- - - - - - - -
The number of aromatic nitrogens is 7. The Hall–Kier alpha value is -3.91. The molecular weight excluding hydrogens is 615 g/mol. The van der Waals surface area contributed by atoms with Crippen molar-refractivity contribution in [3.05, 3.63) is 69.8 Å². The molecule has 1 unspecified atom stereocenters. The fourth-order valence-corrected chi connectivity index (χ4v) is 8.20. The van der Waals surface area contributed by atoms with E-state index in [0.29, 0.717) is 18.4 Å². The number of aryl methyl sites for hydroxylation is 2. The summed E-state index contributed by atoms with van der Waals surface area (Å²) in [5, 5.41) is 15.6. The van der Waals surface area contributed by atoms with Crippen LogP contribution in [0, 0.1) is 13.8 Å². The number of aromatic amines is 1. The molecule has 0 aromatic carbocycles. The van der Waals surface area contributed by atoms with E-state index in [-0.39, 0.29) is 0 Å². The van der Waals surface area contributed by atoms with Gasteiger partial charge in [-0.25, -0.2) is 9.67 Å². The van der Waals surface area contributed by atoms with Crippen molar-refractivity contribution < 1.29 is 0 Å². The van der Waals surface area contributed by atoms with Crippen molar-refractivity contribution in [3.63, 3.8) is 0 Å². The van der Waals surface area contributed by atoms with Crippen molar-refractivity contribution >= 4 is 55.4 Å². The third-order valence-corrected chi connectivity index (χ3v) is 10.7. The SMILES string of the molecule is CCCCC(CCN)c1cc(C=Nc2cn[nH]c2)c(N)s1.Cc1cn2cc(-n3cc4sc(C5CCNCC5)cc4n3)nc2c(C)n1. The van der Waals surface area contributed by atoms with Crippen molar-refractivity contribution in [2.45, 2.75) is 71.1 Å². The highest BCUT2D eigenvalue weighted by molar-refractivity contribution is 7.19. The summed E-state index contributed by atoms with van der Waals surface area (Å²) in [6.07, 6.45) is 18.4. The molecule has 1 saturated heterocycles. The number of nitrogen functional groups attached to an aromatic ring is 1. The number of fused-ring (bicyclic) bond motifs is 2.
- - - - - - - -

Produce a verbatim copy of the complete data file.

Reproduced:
The number of aromatic nitrogens is 7. The Hall–Kier alpha value is -3.91. The molecular weight excluding hydrogens is 615 g/mol. The van der Waals surface area contributed by atoms with Crippen molar-refractivity contribution in [3.05, 3.63) is 69.8 Å². The molecule has 1 unspecified atom stereocenters. The fourth-order valence-corrected chi connectivity index (χ4v) is 8.20. The van der Waals surface area contributed by atoms with E-state index in [0.29, 0.717) is 18.4 Å². The number of aryl methyl sites for hydroxylation is 2. The summed E-state index contributed by atoms with van der Waals surface area (Å²) in [5, 5.41) is 15.6. The van der Waals surface area contributed by atoms with Crippen LogP contribution in [0, 0.1) is 13.8 Å². The number of aromatic amines is 1. The molecule has 0 aromatic carbocycles. The van der Waals surface area contributed by atoms with E-state index in [-0.39, 0.29) is 0 Å². The van der Waals surface area contributed by atoms with Gasteiger partial charge in [-0.25, -0.2) is 9.67 Å². The van der Waals surface area contributed by atoms with Crippen molar-refractivity contribution < 1.29 is 0 Å². The van der Waals surface area contributed by atoms with Crippen molar-refractivity contribution in [3.63, 3.8) is 0 Å². The van der Waals surface area contributed by atoms with Crippen molar-refractivity contribution >= 4 is 55.4 Å². The third-order valence-corrected chi connectivity index (χ3v) is 10.7. The SMILES string of the molecule is CCCCC(CCN)c1cc(C=Nc2cn[nH]c2)c(N)s1.Cc1cn2cc(-n3cc4sc(C5CCNCC5)cc4n3)nc2c(C)n1. The van der Waals surface area contributed by atoms with Crippen molar-refractivity contribution in [2.45, 2.75) is 71.1 Å². The highest BCUT2D eigenvalue weighted by molar-refractivity contribution is 7.19. The summed E-state index contributed by atoms with van der Waals surface area (Å²) in [6.07, 6.45) is 18.4. The molecule has 1 saturated heterocycles. The number of nitrogen functional groups attached to an aromatic ring is 1. The number of fused-ring (bicyclic) bond motifs is 2.